Program trading refers to the transaction of large amounts of several stocks, usually done by computers. It can encompass a wide variety of portfolio strategies. The New York Stock Exchange has defined program trading specifically as a trading strategy where at least 15 stocks with a market price of at least $1 million U.S. Dollars (USD) are traded. The word "program" in program trading does not necessarily refer to a computer program, but rather to a predetermined set of steps which comprise a trading strategy. Program trading can be thought of, in simple terms, as trading an entire portfolio at once, instead of one stock at a time.
In some cases, program trades are subject to certain regulations in order to ensure that they will not contribute to market volatility. These types of trades are not especially well-known, but they are the subject of controversy nonetheless. This is because of the perception that program trading is often the culprit for large, sudden movements in stock prices, especially downward movements. There are many who see program trading as the main culprit for the stock market crash of 1987, specifically for the large increase in prices that preceded it.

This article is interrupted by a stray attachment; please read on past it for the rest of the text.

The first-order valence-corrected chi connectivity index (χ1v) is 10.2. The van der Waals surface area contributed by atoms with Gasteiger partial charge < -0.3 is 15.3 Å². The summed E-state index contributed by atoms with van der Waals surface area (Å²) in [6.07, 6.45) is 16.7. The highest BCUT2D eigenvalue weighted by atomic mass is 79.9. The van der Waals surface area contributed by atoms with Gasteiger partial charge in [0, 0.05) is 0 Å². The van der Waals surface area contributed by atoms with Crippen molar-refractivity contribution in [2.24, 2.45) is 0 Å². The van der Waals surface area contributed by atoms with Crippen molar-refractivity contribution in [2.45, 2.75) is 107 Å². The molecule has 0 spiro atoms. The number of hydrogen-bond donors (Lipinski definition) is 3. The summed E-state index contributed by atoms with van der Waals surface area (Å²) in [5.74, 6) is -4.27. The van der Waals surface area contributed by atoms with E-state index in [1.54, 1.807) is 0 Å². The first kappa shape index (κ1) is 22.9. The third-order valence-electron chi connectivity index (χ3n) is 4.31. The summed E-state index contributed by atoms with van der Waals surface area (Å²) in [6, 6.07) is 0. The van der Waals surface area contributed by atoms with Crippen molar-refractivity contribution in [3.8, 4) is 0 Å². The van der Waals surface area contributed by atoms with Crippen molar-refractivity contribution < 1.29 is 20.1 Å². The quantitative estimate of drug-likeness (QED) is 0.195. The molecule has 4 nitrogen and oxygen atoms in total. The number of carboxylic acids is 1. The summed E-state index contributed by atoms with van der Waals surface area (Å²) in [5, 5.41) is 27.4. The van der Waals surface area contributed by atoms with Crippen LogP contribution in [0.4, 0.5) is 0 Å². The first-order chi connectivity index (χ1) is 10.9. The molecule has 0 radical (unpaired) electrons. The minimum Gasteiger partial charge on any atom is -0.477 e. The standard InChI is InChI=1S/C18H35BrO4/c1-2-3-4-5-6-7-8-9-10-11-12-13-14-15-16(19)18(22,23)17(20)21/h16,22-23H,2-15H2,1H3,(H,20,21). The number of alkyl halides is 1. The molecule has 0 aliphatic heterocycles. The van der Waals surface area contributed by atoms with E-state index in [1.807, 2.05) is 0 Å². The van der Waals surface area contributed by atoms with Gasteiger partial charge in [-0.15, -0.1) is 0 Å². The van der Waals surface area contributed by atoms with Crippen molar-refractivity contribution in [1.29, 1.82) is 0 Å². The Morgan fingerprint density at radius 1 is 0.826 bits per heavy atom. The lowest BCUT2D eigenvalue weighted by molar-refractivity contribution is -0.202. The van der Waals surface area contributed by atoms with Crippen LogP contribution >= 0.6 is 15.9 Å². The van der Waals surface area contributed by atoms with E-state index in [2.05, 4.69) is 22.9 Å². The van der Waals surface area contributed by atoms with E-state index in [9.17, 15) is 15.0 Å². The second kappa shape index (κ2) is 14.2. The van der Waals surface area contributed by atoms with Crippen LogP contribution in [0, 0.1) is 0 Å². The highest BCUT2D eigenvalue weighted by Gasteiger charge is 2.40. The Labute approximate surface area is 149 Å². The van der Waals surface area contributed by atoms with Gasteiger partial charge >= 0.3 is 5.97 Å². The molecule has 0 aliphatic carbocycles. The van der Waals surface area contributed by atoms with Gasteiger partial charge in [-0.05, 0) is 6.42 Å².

The increased use of computers on Wall Street as a part of stock trading has helped make program trading as popular as it has become, and has created even more ways to make money. One of the ways in which this has occurred is that large funds find it more profitable to engage in trades that are broken up in pieces, rather than doing one large trade all at once. This may seem like a departure from the program trading style, but in reality it is simply a variation of it, which lessens its impact on the market.
Hedge funds and mutual funds often engage in this modified type of program trading. If, for example, a family of mutual funds wishes to take on large positions in a certain group of stocks, this fits the definition of a program trade. However, to place a large trade in many stocks all at once would cause the market prices to swing wildly upward in order to accommodate the sudden increase in demand.
This would not only defeat the purpose of placing such trades, but it would likely confuse market participants as well. Using computer programs to govern these transactions, large funds instead increase their positions over the course of days or weeks, avoiding a large impact on the markets for the stocks they buy. This still drives the price of these stocks up, but not as much or as quickly as would otherwise happen.